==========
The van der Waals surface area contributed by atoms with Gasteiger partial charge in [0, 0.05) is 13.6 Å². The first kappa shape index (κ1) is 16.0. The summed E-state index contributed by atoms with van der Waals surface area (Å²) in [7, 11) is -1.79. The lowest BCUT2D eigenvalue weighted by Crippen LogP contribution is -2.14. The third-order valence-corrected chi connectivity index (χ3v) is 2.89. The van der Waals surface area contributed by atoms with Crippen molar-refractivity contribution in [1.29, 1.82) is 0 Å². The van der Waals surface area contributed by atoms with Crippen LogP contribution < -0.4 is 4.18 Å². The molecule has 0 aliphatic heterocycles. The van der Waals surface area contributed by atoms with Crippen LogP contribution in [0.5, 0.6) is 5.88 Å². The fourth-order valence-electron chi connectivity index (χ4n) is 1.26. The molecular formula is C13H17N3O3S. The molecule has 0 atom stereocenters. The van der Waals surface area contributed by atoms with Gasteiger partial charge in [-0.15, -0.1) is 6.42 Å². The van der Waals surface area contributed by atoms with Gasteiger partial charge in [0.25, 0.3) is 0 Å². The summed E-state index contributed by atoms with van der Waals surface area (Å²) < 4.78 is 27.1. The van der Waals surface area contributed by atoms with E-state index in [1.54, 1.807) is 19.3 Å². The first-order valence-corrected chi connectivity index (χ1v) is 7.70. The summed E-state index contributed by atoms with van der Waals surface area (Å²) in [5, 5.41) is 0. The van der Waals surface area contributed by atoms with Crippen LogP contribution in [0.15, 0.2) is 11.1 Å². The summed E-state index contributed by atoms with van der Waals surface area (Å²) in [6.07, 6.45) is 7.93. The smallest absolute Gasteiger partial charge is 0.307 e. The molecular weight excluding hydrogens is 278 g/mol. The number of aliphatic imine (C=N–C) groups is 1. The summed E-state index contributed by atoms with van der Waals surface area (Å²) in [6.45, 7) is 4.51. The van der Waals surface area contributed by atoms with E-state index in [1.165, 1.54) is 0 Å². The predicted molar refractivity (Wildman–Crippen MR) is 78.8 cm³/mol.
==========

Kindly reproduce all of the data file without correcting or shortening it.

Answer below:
The van der Waals surface area contributed by atoms with Gasteiger partial charge in [0, 0.05) is 13.6 Å². The first kappa shape index (κ1) is 16.0. The summed E-state index contributed by atoms with van der Waals surface area (Å²) in [7, 11) is -1.79. The lowest BCUT2D eigenvalue weighted by Crippen LogP contribution is -2.14. The third-order valence-corrected chi connectivity index (χ3v) is 2.89. The van der Waals surface area contributed by atoms with Crippen molar-refractivity contribution in [1.29, 1.82) is 0 Å². The van der Waals surface area contributed by atoms with Crippen LogP contribution < -0.4 is 4.18 Å². The molecule has 0 aliphatic heterocycles. The van der Waals surface area contributed by atoms with Crippen LogP contribution in [0.5, 0.6) is 5.88 Å². The fourth-order valence-electron chi connectivity index (χ4n) is 1.26. The molecular formula is C13H17N3O3S. The molecule has 0 atom stereocenters. The van der Waals surface area contributed by atoms with Gasteiger partial charge in [-0.15, -0.1) is 6.42 Å². The van der Waals surface area contributed by atoms with Gasteiger partial charge in [0.25, 0.3) is 0 Å². The summed E-state index contributed by atoms with van der Waals surface area (Å²) < 4.78 is 27.1. The van der Waals surface area contributed by atoms with E-state index in [1.54, 1.807) is 19.3 Å². The first-order valence-corrected chi connectivity index (χ1v) is 7.70. The summed E-state index contributed by atoms with van der Waals surface area (Å²) in [5, 5.41) is 0. The van der Waals surface area contributed by atoms with Crippen LogP contribution in [0.15, 0.2) is 11.1 Å². The summed E-state index contributed by atoms with van der Waals surface area (Å²) in [6.07, 6.45) is 7.93. The smallest absolute Gasteiger partial charge is 0.307 e. The molecular weight excluding hydrogens is 278 g/mol. The number of aliphatic imine (C=N–C) groups is 1. The summed E-state index contributed by atoms with van der Waals surface area (Å²) in [6.45, 7) is 4.51. The van der Waals surface area contributed by atoms with E-state index in [1.165, 1.54) is 0 Å². The predicted molar refractivity (Wildman–Crippen MR) is 78.8 cm³/mol.